- Lymphatic massage: Massage therapists and physical therapists with at least 500 hours of massage or physical therapy training can become certified in lymphatic massage by taking a 4-week training program. To find a therapist who practices lymphatic massage, visit the web stie of the North American Vodder Association of Lymphedema Therapists (NAVALT), at www.navalt.org.
- Reflexology: The American Reflexology Certification Board (ARCB) certifies reflexologists who undergo 100 hours of training and pass an exam. To find a qualified reflexologist, visit the ARCB website, at www.arcb.net.
- Rolfing: Visit the Rolf Institute of Structural Integration website, at www.rolf.org.
- Shiatsu: Visit the American Oriental Bodywork Therapy Association website, at www.aobta.org.
Anderson PG, Cutshall SM. Massage therapy: a comfort intervention for cardiac surgery patients. Clin Nurse Spec. 2007;21(3):161-5; quiz 166-7.
Barlow A, Clarke R, Johnson N, Seabourne B, Thomas D, Gal J. Effect of massage of the hamstring muscles on selected electromyographic characteristics of biceps femoris during sub-maximal isometric contraction. Int J Sports Med. 2007;28(3):253-6.
Beider S, Mahrer N, Gold J. Pediatric Massage Therapy: An Overview for Clinicians. Pediatric Clinics of North America. 2007;54(6).
Bernas M, Witte M, Kriederman B, Summers P, Witte C. Massage therapy in the treatment of lymphedema. Rationale, results, and applications. IEEE Eng Med Biol Mag. 2005;24(2):58-68.
Billhult A, Bergbom I, Stener-Victorin E. Massage relieves nausea in women with breast cancer who are undergoing chemotherapy. J Altern Complement Med. 2007;13(1):53-7.
Billhult A, Stener-Victorin E, Bergbom I. The experience of massage during chemotherapy treatment in breast cancer patients. Clin Nurs Res. 2007;16(2):85-99; discussion 100-2.
Buckle S. Aromatherapy and massage: the evidence. Paediatr Nurs. 2003;15(6):24-7.
Button C, Anderson N, Bradford C, Cotter JD, Ainslie PN. The effect of multidirectional mechanical vibration on peripheral circulation of humans. Clin Physiol Funct Imaging. 2007;27(4):211-6.
Cambron JA, Dexheimer J, Coe P. Changes in blood pressure after various forms of therapeutic massage: a preliminary study. J Altern Complement Med. 2006;12(1):65-70.
Dryden T, Baskwill A, Preyde M. Massage therapy for the orthopaedic patient: a review. Orthop Nurs. 2004;23(5):327-32; quiz 333-4.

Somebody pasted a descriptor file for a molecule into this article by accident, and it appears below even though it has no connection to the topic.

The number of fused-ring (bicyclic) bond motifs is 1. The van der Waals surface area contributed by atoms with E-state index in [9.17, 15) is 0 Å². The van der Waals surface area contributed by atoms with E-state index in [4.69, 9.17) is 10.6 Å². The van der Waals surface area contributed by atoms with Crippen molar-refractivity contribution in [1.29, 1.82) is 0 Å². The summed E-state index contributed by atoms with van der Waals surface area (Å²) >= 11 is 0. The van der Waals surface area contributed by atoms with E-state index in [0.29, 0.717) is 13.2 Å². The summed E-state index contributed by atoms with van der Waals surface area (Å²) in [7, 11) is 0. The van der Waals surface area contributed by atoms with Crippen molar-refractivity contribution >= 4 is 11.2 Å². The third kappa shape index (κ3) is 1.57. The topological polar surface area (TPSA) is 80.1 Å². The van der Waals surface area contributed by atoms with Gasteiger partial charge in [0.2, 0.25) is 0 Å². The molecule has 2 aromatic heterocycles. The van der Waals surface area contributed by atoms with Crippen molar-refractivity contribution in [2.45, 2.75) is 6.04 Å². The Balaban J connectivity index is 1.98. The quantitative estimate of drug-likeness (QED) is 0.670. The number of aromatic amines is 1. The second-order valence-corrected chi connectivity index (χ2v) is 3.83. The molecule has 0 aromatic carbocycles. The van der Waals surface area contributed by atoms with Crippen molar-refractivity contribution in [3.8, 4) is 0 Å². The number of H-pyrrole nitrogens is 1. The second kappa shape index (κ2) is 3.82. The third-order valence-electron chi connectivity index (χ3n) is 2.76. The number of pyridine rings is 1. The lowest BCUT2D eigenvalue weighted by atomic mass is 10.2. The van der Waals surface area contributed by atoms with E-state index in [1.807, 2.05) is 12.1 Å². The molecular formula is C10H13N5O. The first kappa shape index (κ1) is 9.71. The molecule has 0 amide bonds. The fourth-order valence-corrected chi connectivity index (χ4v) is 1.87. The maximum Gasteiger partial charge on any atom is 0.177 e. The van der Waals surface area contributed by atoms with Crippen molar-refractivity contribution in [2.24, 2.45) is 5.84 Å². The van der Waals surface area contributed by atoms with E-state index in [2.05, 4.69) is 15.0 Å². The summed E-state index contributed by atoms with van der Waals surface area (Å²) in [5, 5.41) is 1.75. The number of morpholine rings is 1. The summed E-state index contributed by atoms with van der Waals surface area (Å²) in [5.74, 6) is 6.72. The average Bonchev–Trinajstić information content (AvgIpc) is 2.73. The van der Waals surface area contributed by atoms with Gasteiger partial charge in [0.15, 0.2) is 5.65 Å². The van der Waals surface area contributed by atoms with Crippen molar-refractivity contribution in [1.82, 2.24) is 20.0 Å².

Duimel-Peeters IG, Hulsenboom MA, Berger MP, Snoeckx LH, Halfens RJ. Massage to prevent pressure ulcers: knowledge, beliefs and practice. A cross-sectional study among nurses in the Netherlands in 1991 and 2003. J Clin Nurs. 2006;15(4):428-35.
Ezzo J, Haraldsson BG, Gross AR, et al.; Cervical Overview Group. Massage for mechanical neck disorders: a systematic review. Spine. 2007;32(3):353-62.
Field T, Diego M, Hernandez-Reif M. Potential underlying mechanisms for greater weight gain in massaged preterm infants. Infant Behav Dev. 2011;34(3):383-9.
Furlan AD, Imamura M, Dryden T, Irvin E. Massage for low-back pain. Cochrane Database Syst Rev. 2008;(4):CD001929.
Gordon C, Emiliozzi C, Zartarian M. Use of a mechanical massage technique in the treatment of fibromyalgia: a preliminary study. Arch Phys Med Rehabil. 2006;87(1):145-7.
Hennenfent BR, Lazarte AR, Feliciano AE Jr. Repetitive prostatic massage and drug therapy as an alternative to transurethral resection of the prostate. MedGenMed. 2006;8(4):19.
Kaye AD, Kaye AJ, Swinford J, Baluch A, Bawcom BA, Lambert TJ, Hoover JM. The effect of deep-tissue massage therapy on blood pressure and heart rate. J Altern Complement Med. 2008;14(2):125-8.
Kutner JS, Smith MC, Corbin L, Hemphill L, Benton K, Mellis BK, Beaty B, Felton S, Yamashita TE, Bryant LL, Fairclough DL. Massage therapy versus simple touch to improve pain and mood in patients with advanced cancer: a randomized trial. Ann Intern Med. 2008;149(6):369-79.
Maa SH, Tsou TS, Wang KY, Wang CH, Lin HC, Huang YH. Self-administered acupressure reduces the symptoms that limit daily activities in bronchiectasis patients: pilot study findings. J Clin Nurs. 2007;16(4):794-804.